Washington — USA
Washington, April 1, 2021 Agence France Presse: Even as US newspapers sink toward an abyss, an unusual bidding war has broken out for a major chain, pitting hedge fund operators against civic-minded billionaires seeking to promote a nonprofit model for the struggling industry.
Tribune Publishing, which owns the Chicago Tribune, Baltimore Sun and other big regional dailies, was set to sell the company to Alden Global Capital at a value of $630 million, a move that would expand the news operations of the hedge fund with a reputation for aggressive cutting of newsroom staff.
Maryland businessman Stewart Bainum had another idea: he initially struck a deal to buy the Baltimore Sun as part of the transaction, but when that plan hit a snag, made a $650 million offer for the entire chain.
Bainum, chairman of Choice Hotels, has pledged to put up $100 million, a sum match by two other wealthy investors. But it remained unclear if he can raise enough in time to head off the Tribune deal with Alden.
“Alden is offering a clean bid; they have cash and are waving it in front of the shareholders,” said Dan Kennedy, a Northeastern University journalism professor.
“It becomes complicated to ask shareholders to wait until (Bainum) can get his financing together.”
Joining Bainum’s effort was Swiss billionaire Hansjoerg Wyss, who told the New York Times he would invest $100 million; and Mason Slaine, a minority Tribune stakeholder and former CEO of Thomson Financial.
Slaine told the Wall Street Journal he would commit the same amount to acquire the Orlando Sentinel and Sun-Sentinel in his state of Florida.
Amid efforts to find buyers for other Tribune dailies, a “mystery” investor has emerged for the Morning Call offering $30 million to $40 million for the newspaper, according to the Allentown, Pennsylvania daily.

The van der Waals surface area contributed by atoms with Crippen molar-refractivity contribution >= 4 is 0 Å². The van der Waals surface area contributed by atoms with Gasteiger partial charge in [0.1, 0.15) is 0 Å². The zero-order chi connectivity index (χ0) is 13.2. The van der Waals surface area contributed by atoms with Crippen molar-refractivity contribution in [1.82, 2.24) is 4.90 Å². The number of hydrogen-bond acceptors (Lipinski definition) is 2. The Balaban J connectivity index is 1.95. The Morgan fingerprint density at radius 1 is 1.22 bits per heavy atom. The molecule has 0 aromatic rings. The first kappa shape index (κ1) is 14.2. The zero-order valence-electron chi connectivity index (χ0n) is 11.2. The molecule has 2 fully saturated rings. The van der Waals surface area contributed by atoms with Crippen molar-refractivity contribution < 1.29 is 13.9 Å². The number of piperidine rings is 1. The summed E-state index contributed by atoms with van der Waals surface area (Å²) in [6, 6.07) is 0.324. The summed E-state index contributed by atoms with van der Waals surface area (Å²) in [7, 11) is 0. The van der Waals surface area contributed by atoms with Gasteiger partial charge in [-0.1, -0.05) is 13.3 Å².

If Bainum succeeds, he would likely sell off some of the newspapers — which include the Hartford Courant and Virginian-Pilot — with some potentially becoming nonprofits.
The outcome for the Tribune could be a turning point for the troubled sector, either toward a model with civic support for expanded local news coverage, or a pure economic-driven model that could lead to deeper newsroom cuts.
Newsroom employment at US newspapers fell by half between 2008 and 2019, according to Pew Research Center, with more cuts reported during the pandemic.
“Alden’s strategy has been to cut deep and extract as much value as they can from newspapers,” Kennedy said.
“Those of us who care about the future of regional newspapers hope that the Bainum group can pull it together.”
Jon Schleuss, president of the NewsGuild which represents journalists at several Tribune newspapers, has also been pressing for civic support and local ownership in the hope of averting further job cuts.
“Our hope and work is that Alden doesn’t win,” Schleuss said. “Bainum represent a better alternative.”
Complicating matters is that Alden already owns a 31.6 percent stake in Tribune, giving it leverage over any transaction. Another 24 percent is owned by Patrick Soon-Shiong, a biotech billionaire who bought the Los Angeles Times from Tribune Publishing in 2018.